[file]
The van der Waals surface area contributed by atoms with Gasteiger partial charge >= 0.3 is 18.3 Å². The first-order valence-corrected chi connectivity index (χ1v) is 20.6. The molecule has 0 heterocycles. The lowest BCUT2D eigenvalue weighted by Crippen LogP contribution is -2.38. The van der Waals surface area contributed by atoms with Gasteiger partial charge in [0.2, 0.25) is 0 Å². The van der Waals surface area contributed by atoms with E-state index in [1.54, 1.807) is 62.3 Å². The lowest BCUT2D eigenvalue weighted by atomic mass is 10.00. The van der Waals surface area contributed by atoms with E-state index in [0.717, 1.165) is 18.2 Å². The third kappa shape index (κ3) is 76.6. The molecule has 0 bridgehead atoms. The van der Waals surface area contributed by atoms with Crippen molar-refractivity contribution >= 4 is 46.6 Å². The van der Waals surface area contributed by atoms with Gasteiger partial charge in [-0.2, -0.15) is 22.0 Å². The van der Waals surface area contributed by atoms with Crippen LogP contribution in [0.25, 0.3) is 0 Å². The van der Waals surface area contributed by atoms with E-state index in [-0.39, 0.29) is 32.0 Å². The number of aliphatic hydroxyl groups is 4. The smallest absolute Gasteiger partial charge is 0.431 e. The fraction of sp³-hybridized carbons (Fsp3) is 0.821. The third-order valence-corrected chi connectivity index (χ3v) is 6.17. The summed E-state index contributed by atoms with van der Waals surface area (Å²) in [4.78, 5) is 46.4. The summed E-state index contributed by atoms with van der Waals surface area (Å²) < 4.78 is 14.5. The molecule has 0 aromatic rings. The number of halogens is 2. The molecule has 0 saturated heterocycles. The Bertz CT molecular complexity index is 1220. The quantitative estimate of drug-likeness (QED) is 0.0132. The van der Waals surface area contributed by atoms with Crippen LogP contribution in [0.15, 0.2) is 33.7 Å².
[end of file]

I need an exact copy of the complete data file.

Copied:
The van der Waals surface area contributed by atoms with Gasteiger partial charge >= 0.3 is 18.3 Å². The first-order valence-corrected chi connectivity index (χ1v) is 20.6. The molecule has 0 heterocycles. The lowest BCUT2D eigenvalue weighted by Crippen LogP contribution is -2.38. The van der Waals surface area contributed by atoms with Gasteiger partial charge in [0.2, 0.25) is 0 Å². The van der Waals surface area contributed by atoms with E-state index in [1.54, 1.807) is 62.3 Å². The lowest BCUT2D eigenvalue weighted by atomic mass is 10.00. The van der Waals surface area contributed by atoms with E-state index in [0.717, 1.165) is 18.2 Å². The third kappa shape index (κ3) is 76.6. The molecule has 0 bridgehead atoms. The van der Waals surface area contributed by atoms with Crippen molar-refractivity contribution >= 4 is 46.6 Å². The van der Waals surface area contributed by atoms with Gasteiger partial charge in [-0.2, -0.15) is 22.0 Å². The van der Waals surface area contributed by atoms with Crippen LogP contribution in [0.25, 0.3) is 0 Å². The van der Waals surface area contributed by atoms with E-state index in [-0.39, 0.29) is 32.0 Å². The number of aliphatic hydroxyl groups is 4. The smallest absolute Gasteiger partial charge is 0.431 e. The fraction of sp³-hybridized carbons (Fsp3) is 0.821. The third-order valence-corrected chi connectivity index (χ3v) is 6.17. The summed E-state index contributed by atoms with van der Waals surface area (Å²) in [4.78, 5) is 46.4. The summed E-state index contributed by atoms with van der Waals surface area (Å²) < 4.78 is 14.5. The molecule has 0 aromatic rings. The number of halogens is 2. The molecule has 0 saturated heterocycles. The Bertz CT molecular complexity index is 1220. The quantitative estimate of drug-likeness (QED) is 0.0132. The van der Waals surface area contributed by atoms with Crippen LogP contribution in [0.15, 0.2) is 33.7 Å².